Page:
In several articles, Lagström et al. describe a 13-year-long prospective RCT started with the enrolment, between February 1990 and June 1992, of 1062 children aged 7 months (21–25). The intervention, part of the atherosclerosis-prevention trial Special Turku (Finland) Coronary Risk Factor Intervention Project for Children, consisted of individualized diet and PA counselling given by a nutritionist and a physician at 1- to 3-month intervals until the child was 2 years old and biannually thereafter. After the age of 7.5 years, children received direct counselling with progressively more information according to age and development of cognitive ability. The families in the control group were seen by the counselling team twice per year until the child was 7 years old and annually thereafter, and only received the basic health education routinely given at Finnish well-child clinics. At 13 years of age, 541 children were monitored (51%) and in a repeated-measure analysis of variance the intervention had no effect on any of the examined growth parameters. At 10 years of age, 585 children were monitored (55%) and the intervention group had not significantly higher proportion of overweight, defined as weight-for-height >20% above the mean on the Finnish growth charts. However, in the univariate analysis, the authors report that at 10 years of age fewer girls in the intervention group were overweight when compared with the girls in the control group (10.2% vs. 18.8%, respectively, P = 0.044). For the boys, the difference was not significant (10.6% vs. 12.1%). The trial, however, had a positive impact on diet with children in the intervention group having – at 4, 7 and 10 years of age – a significantly lower intake of calories per day, a lower calorie-adjusted fat intake and a higher ratio of unsaturated-saturated fat intake.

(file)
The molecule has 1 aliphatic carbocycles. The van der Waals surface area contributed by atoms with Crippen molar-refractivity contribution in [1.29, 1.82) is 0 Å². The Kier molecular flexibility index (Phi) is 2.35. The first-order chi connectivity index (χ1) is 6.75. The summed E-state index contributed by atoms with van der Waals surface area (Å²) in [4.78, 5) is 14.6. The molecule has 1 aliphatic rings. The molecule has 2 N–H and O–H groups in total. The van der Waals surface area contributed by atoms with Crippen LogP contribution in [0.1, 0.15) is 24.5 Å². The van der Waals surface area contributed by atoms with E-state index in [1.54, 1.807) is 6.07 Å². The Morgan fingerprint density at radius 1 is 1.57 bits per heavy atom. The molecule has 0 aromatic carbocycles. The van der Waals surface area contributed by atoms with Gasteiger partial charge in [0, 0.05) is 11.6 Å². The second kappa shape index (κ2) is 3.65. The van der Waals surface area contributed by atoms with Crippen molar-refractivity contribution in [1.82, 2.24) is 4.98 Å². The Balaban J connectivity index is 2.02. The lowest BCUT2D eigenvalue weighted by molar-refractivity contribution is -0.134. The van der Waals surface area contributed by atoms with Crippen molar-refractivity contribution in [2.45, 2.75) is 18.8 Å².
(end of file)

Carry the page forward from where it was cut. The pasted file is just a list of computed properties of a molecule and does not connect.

Dennison et al. describe part of the Brocodile the Crocodile cluster RCT, which consisted in 39 weekly 1-h education sessions in eight out of 16 preschool and day-care settings to promote healthy eating and reduction of television viewing (15). The total duration of the trial was 39 weeks over one calendar year; however, the seven sessions devoted to a reduction in television viewing described in the article were carried out during the second year of implementation of the trial (from fall 2000 to spring 2001) and at least after 10 healthy eating sessions administered during the first year. Each session consisted of a 30-min music activity, 10 min eating a snack and a 20-min interactive educational session. In addition, parents and child care staff were encouraged to implement home- and preschool-based activities (reading stories, turn off the television at mealtime, stimulate children not to watch television for 1 d and 1 week). According to the study flowchart, 93 children in the intervention group and 83 in the control group of mean age 4.0 years were enrolled in the trial in fall 2000, when the sessions on reduction of television viewing started. However, anthropometric data were only available for 102 children, and follow-up data at spring 2001 – end of intervention – were only available for 77 out of the 102 children. The 77 children were comparable in terms of age, height, weight, media use (hours per week), parental education and working status. Children in the study were predominantly Caucasian and from families of middle socioeconomic status. None of the growth measures (BMI for age, standardized BMI for age, triceps skin-fold thickness for age) showed any difference between the intervention and control group throughout the entire study period (measures taken in fall 2000, winter 2000, spring 2001). At the end of the trial, however, children in the intervention group had a significant reduction in mean weekly television/video viewing if compared with children in the control group. No detailed information is available regarding why in fall 2000 complete data were only available for 102 children of the 176 in the flowchart. Furthermore, authors fail to specify how many healthy eating sessions were carried out before the seven evaluated sessions and whether the seven sessions were offered consecutively in 7 weeks or in a longer time span.